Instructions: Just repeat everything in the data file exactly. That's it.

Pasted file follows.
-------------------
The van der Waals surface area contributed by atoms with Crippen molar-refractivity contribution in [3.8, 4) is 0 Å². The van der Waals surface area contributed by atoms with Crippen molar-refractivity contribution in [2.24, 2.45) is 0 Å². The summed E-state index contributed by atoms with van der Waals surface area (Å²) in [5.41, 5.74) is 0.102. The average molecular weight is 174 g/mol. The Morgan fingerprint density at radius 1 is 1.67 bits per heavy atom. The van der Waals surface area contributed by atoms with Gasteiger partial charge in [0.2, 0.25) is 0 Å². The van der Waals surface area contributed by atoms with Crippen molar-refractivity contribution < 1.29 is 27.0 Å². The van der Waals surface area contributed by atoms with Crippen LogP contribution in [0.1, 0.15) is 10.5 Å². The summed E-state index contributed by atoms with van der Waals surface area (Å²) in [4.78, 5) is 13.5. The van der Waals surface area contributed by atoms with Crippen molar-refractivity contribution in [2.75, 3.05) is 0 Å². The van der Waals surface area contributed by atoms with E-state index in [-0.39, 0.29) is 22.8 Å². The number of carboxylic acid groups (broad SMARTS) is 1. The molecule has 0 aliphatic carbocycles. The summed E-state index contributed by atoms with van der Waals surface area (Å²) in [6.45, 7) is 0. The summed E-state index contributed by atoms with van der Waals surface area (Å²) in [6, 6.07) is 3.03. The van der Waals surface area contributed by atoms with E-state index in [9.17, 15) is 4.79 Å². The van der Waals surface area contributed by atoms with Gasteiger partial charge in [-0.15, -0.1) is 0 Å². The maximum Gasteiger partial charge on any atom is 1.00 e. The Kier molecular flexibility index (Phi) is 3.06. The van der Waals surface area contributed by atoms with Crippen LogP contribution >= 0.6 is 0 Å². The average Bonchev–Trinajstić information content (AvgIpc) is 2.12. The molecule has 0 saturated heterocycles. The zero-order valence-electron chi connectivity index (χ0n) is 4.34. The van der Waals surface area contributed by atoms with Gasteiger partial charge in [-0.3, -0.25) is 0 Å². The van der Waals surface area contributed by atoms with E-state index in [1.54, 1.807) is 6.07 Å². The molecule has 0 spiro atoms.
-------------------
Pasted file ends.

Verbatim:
The van der Waals surface area contributed by atoms with Crippen molar-refractivity contribution in [3.8, 4) is 0 Å². The van der Waals surface area contributed by atoms with Crippen molar-refractivity contribution in [2.24, 2.45) is 0 Å². The summed E-state index contributed by atoms with van der Waals surface area (Å²) in [5.41, 5.74) is 0.102. The average molecular weight is 174 g/mol. The Morgan fingerprint density at radius 1 is 1.67 bits per heavy atom. The van der Waals surface area contributed by atoms with Gasteiger partial charge in [0.2, 0.25) is 0 Å². The van der Waals surface area contributed by atoms with Crippen molar-refractivity contribution < 1.29 is 27.0 Å². The van der Waals surface area contributed by atoms with Crippen LogP contribution in [0.1, 0.15) is 10.5 Å². The summed E-state index contributed by atoms with van der Waals surface area (Å²) in [4.78, 5) is 13.5. The van der Waals surface area contributed by atoms with Crippen molar-refractivity contribution in [2.75, 3.05) is 0 Å². The van der Waals surface area contributed by atoms with E-state index in [-0.39, 0.29) is 22.8 Å². The number of carboxylic acid groups (broad SMARTS) is 1. The molecule has 0 aliphatic carbocycles. The summed E-state index contributed by atoms with van der Waals surface area (Å²) in [6.45, 7) is 0. The summed E-state index contributed by atoms with van der Waals surface area (Å²) in [6, 6.07) is 3.03. The van der Waals surface area contributed by atoms with E-state index in [9.17, 15) is 4.79 Å². The van der Waals surface area contributed by atoms with Gasteiger partial charge in [-0.15, -0.1) is 0 Å². The maximum Gasteiger partial charge on any atom is 1.00 e. The Kier molecular flexibility index (Phi) is 3.06. The van der Waals surface area contributed by atoms with Crippen LogP contribution >= 0.6 is 0 Å². The average Bonchev–Trinajstić information content (AvgIpc) is 2.12. The molecule has 0 saturated heterocycles. The zero-order valence-electron chi connectivity index (χ0n) is 4.34. The van der Waals surface area contributed by atoms with Gasteiger partial charge in [-0.3, -0.25) is 0 Å². The van der Waals surface area contributed by atoms with E-state index in [1.54, 1.807) is 6.07 Å². The molecule has 0 spiro atoms.